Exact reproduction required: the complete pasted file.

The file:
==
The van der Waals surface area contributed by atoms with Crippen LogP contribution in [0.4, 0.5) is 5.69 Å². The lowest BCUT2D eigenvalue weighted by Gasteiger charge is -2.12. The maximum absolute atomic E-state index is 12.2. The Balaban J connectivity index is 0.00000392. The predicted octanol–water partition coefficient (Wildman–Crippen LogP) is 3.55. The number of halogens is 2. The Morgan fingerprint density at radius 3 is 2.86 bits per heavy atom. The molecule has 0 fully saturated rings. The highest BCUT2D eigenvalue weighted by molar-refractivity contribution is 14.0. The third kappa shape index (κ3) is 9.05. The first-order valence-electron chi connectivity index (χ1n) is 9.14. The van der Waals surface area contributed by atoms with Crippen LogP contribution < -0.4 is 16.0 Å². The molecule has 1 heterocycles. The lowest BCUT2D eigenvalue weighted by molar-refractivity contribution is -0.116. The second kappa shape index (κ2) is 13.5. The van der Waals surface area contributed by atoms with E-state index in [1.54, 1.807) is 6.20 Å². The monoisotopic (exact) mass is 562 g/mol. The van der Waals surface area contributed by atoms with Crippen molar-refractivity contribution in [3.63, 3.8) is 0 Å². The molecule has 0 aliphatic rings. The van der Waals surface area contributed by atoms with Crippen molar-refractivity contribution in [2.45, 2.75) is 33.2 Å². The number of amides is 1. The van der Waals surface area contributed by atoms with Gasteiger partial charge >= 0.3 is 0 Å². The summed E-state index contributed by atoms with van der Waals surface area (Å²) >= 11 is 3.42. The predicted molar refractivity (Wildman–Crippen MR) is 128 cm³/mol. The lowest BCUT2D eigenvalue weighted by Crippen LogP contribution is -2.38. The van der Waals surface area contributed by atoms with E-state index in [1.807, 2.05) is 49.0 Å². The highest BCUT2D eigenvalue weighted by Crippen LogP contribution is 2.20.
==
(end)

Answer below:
The van der Waals surface area contributed by atoms with Crippen LogP contribution in [0.4, 0.5) is 5.69 Å². The lowest BCUT2D eigenvalue weighted by Gasteiger charge is -2.12. The maximum absolute atomic E-state index is 12.2. The Balaban J connectivity index is 0.00000392. The predicted octanol–water partition coefficient (Wildman–Crippen LogP) is 3.55. The number of halogens is 2. The Morgan fingerprint density at radius 3 is 2.86 bits per heavy atom. The molecule has 0 fully saturated rings. The highest BCUT2D eigenvalue weighted by molar-refractivity contribution is 14.0. The third kappa shape index (κ3) is 9.05. The first-order valence-electron chi connectivity index (χ1n) is 9.14. The van der Waals surface area contributed by atoms with Crippen LogP contribution < -0.4 is 16.0 Å². The molecule has 1 heterocycles. The lowest BCUT2D eigenvalue weighted by molar-refractivity contribution is -0.116. The second kappa shape index (κ2) is 13.5. The van der Waals surface area contributed by atoms with E-state index in [1.54, 1.807) is 6.20 Å². The monoisotopic (exact) mass is 562 g/mol. The van der Waals surface area contributed by atoms with Crippen molar-refractivity contribution in [3.63, 3.8) is 0 Å². The molecule has 0 aliphatic rings. The van der Waals surface area contributed by atoms with Crippen molar-refractivity contribution in [2.45, 2.75) is 33.2 Å². The number of amides is 1. The van der Waals surface area contributed by atoms with Gasteiger partial charge >= 0.3 is 0 Å². The summed E-state index contributed by atoms with van der Waals surface area (Å²) >= 11 is 3.42. The predicted molar refractivity (Wildman–Crippen MR) is 128 cm³/mol. The lowest BCUT2D eigenvalue weighted by Crippen LogP contribution is -2.38. The van der Waals surface area contributed by atoms with E-state index in [1.807, 2.05) is 49.0 Å². The highest BCUT2D eigenvalue weighted by Crippen LogP contribution is 2.20.